I was interested in the moral quandary in which British intelligence officers often found themselves during the so-called War on Terror. In simple terms, the Brits took a very different attitude to the torture and mistreatment of prisoners than their colleagues in the CIA. Yet Britain and the United States were allies hunting the same enemy. How could MI5 and MI6 officers do their jobs effectively without risking a fracture in the intelligence relationship on which they rely so heavily?

A Foreign Country also concerns a devious French plot to convince a senior figure in MI6 that the child she gave up for adoption in the early 1970s has succeeded in tracking her down. The French manage to ‘switch’ the woman’s biological son for a DGSE spy masquerading as the adopted child. Believe it or not, such an operation was mounted by British intelligence in the early part of the 20th century. I discovered it in Christopher Andrew’s official history of MI5 and thought it would make a wonderful hook for a contemporary spy story.

Further inspiration came from John le Carré’s classic novel, Smiley’s People, in which George Smiley discovers that his nemesis, Karla, has an illegitimate daughter attending a finishing school in Switzerland. The adopted child in A Foreign Country is an homage to le Carré’s storyline. In fact all three Kell novels contain conscious references to le Carré’s oeuvre. The opening sequence of A Colder War, for example, is a re-working of the famous scene at the beginning of The Spy Who Came in from the Cold in which Alec Leamas witnesses an agent being killed as he crosses from East to West Berlin. In my novel, MI6 officer Paul Wallinger sees a high-level Iranian military official being blown up as he defects from Iran into eastern Turkey. Kell’s search for a traitor inside western intelligence in the same novel is, of course, a nod to the molehunt in le Carré’s Tinker, Tailor, Soldier, Spy.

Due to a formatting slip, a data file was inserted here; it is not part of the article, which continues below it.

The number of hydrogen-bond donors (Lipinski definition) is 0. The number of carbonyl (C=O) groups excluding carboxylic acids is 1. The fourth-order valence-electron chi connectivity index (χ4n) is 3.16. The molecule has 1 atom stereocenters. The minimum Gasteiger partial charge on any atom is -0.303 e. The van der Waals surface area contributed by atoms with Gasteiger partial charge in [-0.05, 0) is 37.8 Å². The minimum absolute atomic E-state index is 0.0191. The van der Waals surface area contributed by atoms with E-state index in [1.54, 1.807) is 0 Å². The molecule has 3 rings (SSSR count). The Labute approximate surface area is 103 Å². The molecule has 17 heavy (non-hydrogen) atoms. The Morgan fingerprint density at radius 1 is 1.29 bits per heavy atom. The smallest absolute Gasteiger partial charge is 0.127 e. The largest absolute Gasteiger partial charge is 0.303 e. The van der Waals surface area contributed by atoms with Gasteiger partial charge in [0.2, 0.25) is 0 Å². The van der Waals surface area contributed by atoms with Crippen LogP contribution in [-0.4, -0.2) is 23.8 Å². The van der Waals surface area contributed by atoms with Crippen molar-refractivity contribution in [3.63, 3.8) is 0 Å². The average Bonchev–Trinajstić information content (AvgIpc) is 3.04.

What about research? I have often found, down the years, that while travelling in the locations in which I intend to set a particular sequence, ideas form simply as a consequence of spending time in that environment and exploring the local landscape. I knew, for example, that I wanted to end A Divided Spy in Warsaw; that Kell would have his final confrontation with Alexander Minasian in the Polish capital. But I did not know exactly what would happen, or where, or when, until I had spent several days walking the streets of Warsaw. It was only as I was crossing the Gdansk Bridge (pictured) on a baking hot summer day in July 2015 that the climactic scene began to coalesce in my mind.

I hope that this blog gives some sense of the myriad ways in which stories take shape and characters are formed in the writer’s imagination. And I hope readers will enjoy A Divided Spy.